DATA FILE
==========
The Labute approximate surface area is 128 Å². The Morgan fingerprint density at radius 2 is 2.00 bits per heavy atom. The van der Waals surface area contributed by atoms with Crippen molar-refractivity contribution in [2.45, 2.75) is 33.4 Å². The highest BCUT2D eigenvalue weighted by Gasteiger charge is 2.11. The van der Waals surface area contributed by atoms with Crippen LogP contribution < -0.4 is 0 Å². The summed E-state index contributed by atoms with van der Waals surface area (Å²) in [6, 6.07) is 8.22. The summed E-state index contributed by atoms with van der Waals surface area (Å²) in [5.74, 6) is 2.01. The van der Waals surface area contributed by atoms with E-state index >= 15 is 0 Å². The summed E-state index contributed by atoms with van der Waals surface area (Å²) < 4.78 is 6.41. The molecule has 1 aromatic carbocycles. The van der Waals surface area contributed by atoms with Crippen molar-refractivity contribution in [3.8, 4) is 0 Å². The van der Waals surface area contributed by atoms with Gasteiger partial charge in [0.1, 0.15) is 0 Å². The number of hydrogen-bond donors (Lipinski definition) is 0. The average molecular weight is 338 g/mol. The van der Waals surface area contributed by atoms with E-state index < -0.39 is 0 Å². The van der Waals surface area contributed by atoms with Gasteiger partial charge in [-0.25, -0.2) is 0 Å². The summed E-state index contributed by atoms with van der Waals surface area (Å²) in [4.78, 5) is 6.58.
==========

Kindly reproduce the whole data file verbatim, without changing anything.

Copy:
The Labute approximate surface area is 128 Å². The Morgan fingerprint density at radius 2 is 2.00 bits per heavy atom. The van der Waals surface area contributed by atoms with Crippen molar-refractivity contribution in [2.45, 2.75) is 33.4 Å². The highest BCUT2D eigenvalue weighted by Gasteiger charge is 2.11. The van der Waals surface area contributed by atoms with Crippen LogP contribution < -0.4 is 0 Å². The summed E-state index contributed by atoms with van der Waals surface area (Å²) in [6, 6.07) is 8.22. The summed E-state index contributed by atoms with van der Waals surface area (Å²) in [5.74, 6) is 2.01. The van der Waals surface area contributed by atoms with E-state index >= 15 is 0 Å². The summed E-state index contributed by atoms with van der Waals surface area (Å²) < 4.78 is 6.41. The molecule has 1 aromatic carbocycles. The van der Waals surface area contributed by atoms with Crippen molar-refractivity contribution in [3.8, 4) is 0 Å². The van der Waals surface area contributed by atoms with Gasteiger partial charge in [0.1, 0.15) is 0 Å². The number of hydrogen-bond donors (Lipinski definition) is 0. The average molecular weight is 338 g/mol. The van der Waals surface area contributed by atoms with E-state index < -0.39 is 0 Å². The van der Waals surface area contributed by atoms with Gasteiger partial charge in [-0.25, -0.2) is 0 Å². The summed E-state index contributed by atoms with van der Waals surface area (Å²) in [4.78, 5) is 6.58.